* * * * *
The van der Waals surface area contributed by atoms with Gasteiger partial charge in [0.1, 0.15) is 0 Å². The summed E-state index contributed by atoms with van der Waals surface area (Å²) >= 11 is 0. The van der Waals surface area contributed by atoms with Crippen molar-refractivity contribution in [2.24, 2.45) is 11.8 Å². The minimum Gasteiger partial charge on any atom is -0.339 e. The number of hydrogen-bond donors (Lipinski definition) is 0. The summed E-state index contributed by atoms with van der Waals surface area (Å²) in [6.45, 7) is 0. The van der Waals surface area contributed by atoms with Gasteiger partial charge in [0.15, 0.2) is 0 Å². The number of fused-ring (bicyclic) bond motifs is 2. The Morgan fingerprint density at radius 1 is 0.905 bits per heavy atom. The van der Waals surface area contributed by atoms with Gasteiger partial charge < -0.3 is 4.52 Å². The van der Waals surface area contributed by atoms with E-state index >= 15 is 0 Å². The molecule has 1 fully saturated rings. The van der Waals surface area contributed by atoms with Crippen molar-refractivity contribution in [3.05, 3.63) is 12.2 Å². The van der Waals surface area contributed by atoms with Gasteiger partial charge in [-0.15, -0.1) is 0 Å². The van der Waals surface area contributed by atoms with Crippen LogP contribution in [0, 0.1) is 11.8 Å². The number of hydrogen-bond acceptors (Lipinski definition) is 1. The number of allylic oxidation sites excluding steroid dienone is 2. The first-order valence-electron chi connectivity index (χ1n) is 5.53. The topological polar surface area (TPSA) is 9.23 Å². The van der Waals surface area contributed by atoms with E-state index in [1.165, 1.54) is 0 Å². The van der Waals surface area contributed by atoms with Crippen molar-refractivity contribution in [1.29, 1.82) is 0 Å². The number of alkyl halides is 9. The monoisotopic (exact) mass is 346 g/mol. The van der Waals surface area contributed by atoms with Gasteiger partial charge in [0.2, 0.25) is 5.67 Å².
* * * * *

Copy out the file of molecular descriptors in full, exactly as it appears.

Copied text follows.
The van der Waals surface area contributed by atoms with Gasteiger partial charge in [0.1, 0.15) is 0 Å². The summed E-state index contributed by atoms with van der Waals surface area (Å²) >= 11 is 0. The van der Waals surface area contributed by atoms with Crippen molar-refractivity contribution in [2.24, 2.45) is 11.8 Å². The minimum Gasteiger partial charge on any atom is -0.339 e. The number of hydrogen-bond donors (Lipinski definition) is 0. The summed E-state index contributed by atoms with van der Waals surface area (Å²) in [6.45, 7) is 0. The van der Waals surface area contributed by atoms with Gasteiger partial charge in [0.15, 0.2) is 0 Å². The number of fused-ring (bicyclic) bond motifs is 2. The Morgan fingerprint density at radius 1 is 0.905 bits per heavy atom. The van der Waals surface area contributed by atoms with Gasteiger partial charge < -0.3 is 4.52 Å². The van der Waals surface area contributed by atoms with E-state index >= 15 is 0 Å². The molecule has 1 fully saturated rings. The van der Waals surface area contributed by atoms with Crippen molar-refractivity contribution in [3.05, 3.63) is 12.2 Å². The van der Waals surface area contributed by atoms with Gasteiger partial charge in [-0.15, -0.1) is 0 Å². The van der Waals surface area contributed by atoms with Crippen LogP contribution in [0, 0.1) is 11.8 Å². The number of hydrogen-bond acceptors (Lipinski definition) is 1. The number of allylic oxidation sites excluding steroid dienone is 2. The first-order valence-electron chi connectivity index (χ1n) is 5.53. The topological polar surface area (TPSA) is 9.23 Å². The van der Waals surface area contributed by atoms with E-state index in [1.165, 1.54) is 0 Å². The van der Waals surface area contributed by atoms with Crippen molar-refractivity contribution in [1.29, 1.82) is 0 Å². The number of alkyl halides is 9. The monoisotopic (exact) mass is 346 g/mol. The van der Waals surface area contributed by atoms with Gasteiger partial charge in [0.2, 0.25) is 5.67 Å².